Back in the late 1960s and early 1970s I was often in the habit of running at 9:00pm or later in the Melbourne suburbs. It was cooler in summer, the traffic was lighter, and it fitted with other commitments including part-time study.  One night, I was running through a park on a poorly-lit and lonely gravel path when I came up behind someone walking along the same path.  In such situations, I usually try to make a bit of noise as I approach to avoid scaring the daylights out of unsuspecting pedestrians and that's what I did in this case.  The person heard me coming, turned and waved me to stop.  It turned out to be a young woman, who seemed quite scared and shaken.  She asked me to walk her home.  I think her fear was more a product of the darkness and her imagination, than any particular threat, but I did walk her the kilometre to her home and saw her safely inside before continuing my run.

Circling around Avoca Lagoon this morning, I met Fiona,
a fellow Trotter, who is also resuming running after illness.

On another occasion, in early 1981, I set out for an early second run one Saturday because we were attending the wedding of good friends later that afternoon.  Part of my route followed the banks of a small creek/drainage canal adjacent to a railway embankment, and I was startled to see the body of an old man lying in the shallow water.  I stopped and was relieved to find he was conscious, but very disoriented and unable to get up.  This was in the days before mobile phones, and I was reluctant to leave the man where he was and seek help.  It was a little-used path and nobody was about, so I concentrated on getting him out of the creek and making sure he was comfortable.  All this took about 30 minutes before I had him safe on dry land and confident enough that I could leave him alone while I went for help.  I then ran to the nearest houses I knew of, and after a couple of "no answers", found a woman home who agreed to call an ambulance while I returned to the man.  The ambulance personnel eventually reached us on foot and it took more time to check him out and then get him back to the ambulance for a trip to hospital.  I was two hours overdue by the time I returned home and my wife had left for the wedding without me.  I was not in the good books when I reached the wedding reception, having missed the church service.

The path bordering Avoca Lagoon this morning.

The only other occasion I can remember helping someone out, other than with directions, was on an early morning winter's run from my home in Darien, Connecticut, through neighbouring south Norwalk, which had a somewhat seedy reputation.  As I was running along one darkened street, I heard the crash of breaking glass up ahead of me, and a few metres further on, made out the shape of two guys in dark clothing breaking the driver's window on a second vehicle with a hammer.  They hadn't heard me coming and I stopped about 30 metres away in the darkness, hid between a couple of cars, and yelled "Hey!" as loudly as I could.  The guys jumped and scurried off into the darkness while I waited silently and motionless for a minute or two, before continuing my journey homewards at top speed.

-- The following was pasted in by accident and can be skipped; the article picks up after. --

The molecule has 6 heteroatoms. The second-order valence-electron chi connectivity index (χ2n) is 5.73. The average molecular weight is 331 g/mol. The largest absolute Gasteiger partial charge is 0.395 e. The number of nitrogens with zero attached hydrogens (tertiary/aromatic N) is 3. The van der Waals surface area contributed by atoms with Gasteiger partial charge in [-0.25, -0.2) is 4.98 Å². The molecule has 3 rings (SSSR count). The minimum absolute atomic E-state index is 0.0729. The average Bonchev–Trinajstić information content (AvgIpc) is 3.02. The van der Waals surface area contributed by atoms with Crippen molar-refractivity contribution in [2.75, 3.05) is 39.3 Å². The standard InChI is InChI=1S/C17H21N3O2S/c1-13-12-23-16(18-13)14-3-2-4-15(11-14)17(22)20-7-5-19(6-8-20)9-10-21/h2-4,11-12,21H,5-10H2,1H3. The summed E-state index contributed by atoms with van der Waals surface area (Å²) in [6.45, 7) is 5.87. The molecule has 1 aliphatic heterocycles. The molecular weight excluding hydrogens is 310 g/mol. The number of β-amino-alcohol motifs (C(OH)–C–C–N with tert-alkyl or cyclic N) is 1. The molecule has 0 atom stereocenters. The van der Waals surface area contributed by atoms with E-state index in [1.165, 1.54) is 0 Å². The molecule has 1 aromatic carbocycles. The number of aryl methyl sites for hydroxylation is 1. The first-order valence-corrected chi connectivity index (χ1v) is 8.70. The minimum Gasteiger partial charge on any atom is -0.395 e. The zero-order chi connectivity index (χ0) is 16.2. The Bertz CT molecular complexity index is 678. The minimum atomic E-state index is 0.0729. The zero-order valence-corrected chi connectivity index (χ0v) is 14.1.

Today's run wasn't nearly as interesting, but I was pleased to get around my regular Thursday morning 11km at a reasonable pace.  My legs and lower back have definitely loosened up this week and I'm moving faster and more efficiently with the same effort.

Las Vegas Marathon

The early part of the 1986 Las Vegas Marathon course.

Running can add another dimension to travelling, whether for business or pleasure, and there are many posts in this blog describing the places where I have been fortunate enough to run.  Including races in travel plans can add even more to the experience.

In 1985 and 1986, my then wife, Barb, and I spent a year touring the US and Canada on a very tight budget ($20 a day plus fuel) in a campervan and ran a number of races.  Perhaps the most memorable was the Las Vegas Marathon in February 1986.  We arrived the afternoon before the race and collected our race numbers from a local running shop before going to the Polynesian Hotel ($15 per night!) on the recommendation of the running shop proprietor.  We were so poor we couldn't afford the pasta party, and instead, cooked some spaghetti bolognese in our campervan in the hotel car park and smuggled it up to our room.

The towers of Las Vegas began to take shape in the
far distance on the 1986 Las Vegas Marathon course.

On race morning, we joined our fellow competitors for the journey to the start on one of those cramped yellow American school buses.  The start was 42.2km south of town along the famed Las Vegas Boulevard, near a small local airport with minimal facilities in the middle of the desert.  By this point, the Boulevard was little more than a service road paralleling Interstate 15, the freeway to Los Angeles.  On arrival, competitors scattered in all directions into the desert looking for suitable bushes behind which to complete pre-race toileting with a modicum of privacy.

Crossing the finish line in the 1986 Las
Vegas Marathon (10th, 2:31).

To say the course was boring was an understatement.  It followed the virtually straight road all the way back to Las Vegas and the finish.  The first 13km involved a gradual climb, but then, after the course crested a rise, glimpses of the casino towers of Las Vegas were occasionally in view, shimmering in the distance.  We ran towards them, but as time passed, they never seemed to get any closer.  The scale of the vista was immense, with plenty of desert and few nearby topographical features. It was a soul-destroying place to race, but finally the city outskirts were reached.  After a few more kilometres and a few turns, we finished in the back lots behind the casinos.